Before Coming In:
Please eat a small to moderate meal or snack within four hours prior to your treatment. It is not advisable to receive acupuncture if your blood sugar is too low, and you may not relax enough to receive the full benefit of treatment if you are over-full.
According to Traditional Chinese Medicine, food is medicine. If you wish to focus some time on nutrition, regardless of your health complaint, keep a food journal of everything you eat and drink and how you feel for at least one week prior to your next visit. Bring a copy so we can discuss nutritional modifications that best suit your constitution.
What To Wear For Acupuncture:
If you wear loose clothing, disrobing for your treatment is not necessary unless access cannot be made to specific acupuncture points. Comfortable athletic clothing (sports bras, breakaway pants) is ideal. It is also appropriate to remove constrictive clothing and jewelry to enhance your ability to relax. Sheets are available for coverage and warmth as needed.
About Your Acupuncture Visits:
Each visit begins with a discussion of your main complaints, and details of your health (your sleep, digestion, emotions, menstrual cycle for women, etc). The pulse and tongue are examined, giving an indication of your energetic state, the balance or disharmony of the Qi (energy). Differential diagnosis focuses on the state of the Yin and Yang, the state of the blood and energy, and the state of the major organs. Immediately after surgery or an accident, a patient could have deficient qi and blood stagnation. A disharmony may pertain to a specific organ: the Liver, Heart, Kidney, Spleen, Lung, etc. In Oriental Medicine these terms describe a group of functions governed by the organ and do not necessarily relate to the specific anatomical organ. For example, the Spleen refers to digestion, among other things, and you have a TCM Spleen even if your anatomical spleen had been removed. Several books are available that discuss TCM diagnosis principles.
After an Oriental medical diagnosis is made, treatment with acupuncture, herbs, massage, and/or lifestyle changes can be prescribed. Acupncture treatments begin with the insertion of very fine (hair-like), sterile disposable needles. The vast majority of patients feel a tiny pinch or nothing at all on insertion -- very unlike the experience of a hypodermic needle. After the needles are inserted, you may feel a general relaxation, tingling, pressure, numbness, electricity, warmth, traveling sensation or a deep ache. These are all positive sensations, described as De qi. Once the feeling of Qi is obtained, endorphins are released from the brain, inducing a deep relaxed state. Many people fall asleep. The treatment lasts 25 to 45 minutes. Moxibustion may be used, a form of heat therapy using an herb called Mugwort (Artemisia) that is burned like incense near acupuncture points.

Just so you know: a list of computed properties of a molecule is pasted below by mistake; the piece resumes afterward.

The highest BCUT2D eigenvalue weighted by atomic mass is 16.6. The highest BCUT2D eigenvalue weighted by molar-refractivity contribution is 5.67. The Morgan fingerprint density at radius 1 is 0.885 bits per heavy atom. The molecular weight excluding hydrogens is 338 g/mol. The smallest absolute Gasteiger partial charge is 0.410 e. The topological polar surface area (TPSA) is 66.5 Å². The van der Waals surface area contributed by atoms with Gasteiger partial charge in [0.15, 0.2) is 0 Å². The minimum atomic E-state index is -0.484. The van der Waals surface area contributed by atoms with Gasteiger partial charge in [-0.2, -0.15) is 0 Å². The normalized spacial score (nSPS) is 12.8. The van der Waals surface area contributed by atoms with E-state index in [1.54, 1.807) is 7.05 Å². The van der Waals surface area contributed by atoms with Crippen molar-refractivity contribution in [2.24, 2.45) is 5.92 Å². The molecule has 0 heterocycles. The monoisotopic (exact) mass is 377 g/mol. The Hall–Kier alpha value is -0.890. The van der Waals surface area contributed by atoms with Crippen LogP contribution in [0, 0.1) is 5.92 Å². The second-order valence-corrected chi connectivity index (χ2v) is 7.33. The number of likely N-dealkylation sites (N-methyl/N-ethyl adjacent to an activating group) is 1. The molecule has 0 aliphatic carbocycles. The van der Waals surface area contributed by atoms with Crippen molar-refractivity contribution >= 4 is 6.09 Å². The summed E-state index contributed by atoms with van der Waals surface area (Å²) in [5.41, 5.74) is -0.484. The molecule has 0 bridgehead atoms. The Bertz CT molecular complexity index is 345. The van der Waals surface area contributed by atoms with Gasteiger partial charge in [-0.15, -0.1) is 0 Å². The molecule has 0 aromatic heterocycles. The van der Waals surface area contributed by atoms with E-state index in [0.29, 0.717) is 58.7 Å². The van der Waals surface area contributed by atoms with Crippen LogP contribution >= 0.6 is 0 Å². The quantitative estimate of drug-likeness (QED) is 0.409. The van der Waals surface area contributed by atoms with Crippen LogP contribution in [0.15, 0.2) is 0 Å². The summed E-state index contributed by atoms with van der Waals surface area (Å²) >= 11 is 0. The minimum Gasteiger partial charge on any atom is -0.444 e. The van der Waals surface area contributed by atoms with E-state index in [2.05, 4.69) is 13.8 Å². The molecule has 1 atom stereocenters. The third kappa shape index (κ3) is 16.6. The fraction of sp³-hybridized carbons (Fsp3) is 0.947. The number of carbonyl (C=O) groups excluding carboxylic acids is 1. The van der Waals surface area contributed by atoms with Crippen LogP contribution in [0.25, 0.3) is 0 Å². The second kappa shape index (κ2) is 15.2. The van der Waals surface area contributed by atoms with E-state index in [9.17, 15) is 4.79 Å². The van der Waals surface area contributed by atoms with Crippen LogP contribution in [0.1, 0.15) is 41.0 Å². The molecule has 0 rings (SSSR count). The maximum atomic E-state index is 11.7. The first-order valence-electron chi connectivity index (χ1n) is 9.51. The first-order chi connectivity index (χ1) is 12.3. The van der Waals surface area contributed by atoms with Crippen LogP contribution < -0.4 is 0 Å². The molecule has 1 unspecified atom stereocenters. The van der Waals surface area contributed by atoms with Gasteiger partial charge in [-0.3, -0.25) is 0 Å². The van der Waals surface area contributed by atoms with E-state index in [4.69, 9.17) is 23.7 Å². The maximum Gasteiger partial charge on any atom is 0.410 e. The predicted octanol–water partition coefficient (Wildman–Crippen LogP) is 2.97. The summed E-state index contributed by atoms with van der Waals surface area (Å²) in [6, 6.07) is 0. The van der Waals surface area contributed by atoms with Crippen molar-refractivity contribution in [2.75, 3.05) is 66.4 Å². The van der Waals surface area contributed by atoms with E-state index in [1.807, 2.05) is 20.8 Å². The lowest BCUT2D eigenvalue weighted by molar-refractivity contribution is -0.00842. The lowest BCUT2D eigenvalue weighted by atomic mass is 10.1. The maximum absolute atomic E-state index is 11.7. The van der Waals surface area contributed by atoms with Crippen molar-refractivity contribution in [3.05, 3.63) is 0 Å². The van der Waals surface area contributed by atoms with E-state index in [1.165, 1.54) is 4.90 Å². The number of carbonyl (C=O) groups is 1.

After the treatment:
After the treatment, you may feel slightly drowsy or light-headed. Some points may still be felt. This is normal.
NOTE:Do not plan anything strenuous or active after your treatment. Avoid taking a bath or hot-tub for 3 hours after your treatment.
Herbs come in various forms including teas that require up to an hour of preparation, pills, tinctures (alcohol-based extracts), granules, liniments, ointments and plasters. In my practice, I primarily use concentrated tablets and supplements.
What If I Am Sick?
Acupuncture is recommended if you are sick or coming down with something (even if you feel you are contagious). For any acute problems, whether respiratory, dermatological or gynecological, do not wait until your next scheduled appointment. I will either talk to you over the phone at no charge to advise you on home remedies, or prescribe herbs you can pick up at any time or schedule you for a treatment. If you are unsure, please call me.
If you have to cancel an appointment:
Please give a minimum of 24 hours notice. Except in cases of a medical emergency, missed appointments will be billed at full price. Please call as soon as possible to make alternative arrangements. Please be on time. If you know you will be late, please call. Every effort will be made to reschedule you for a later time. Note that fees for missed appointments may not be covered by insurance.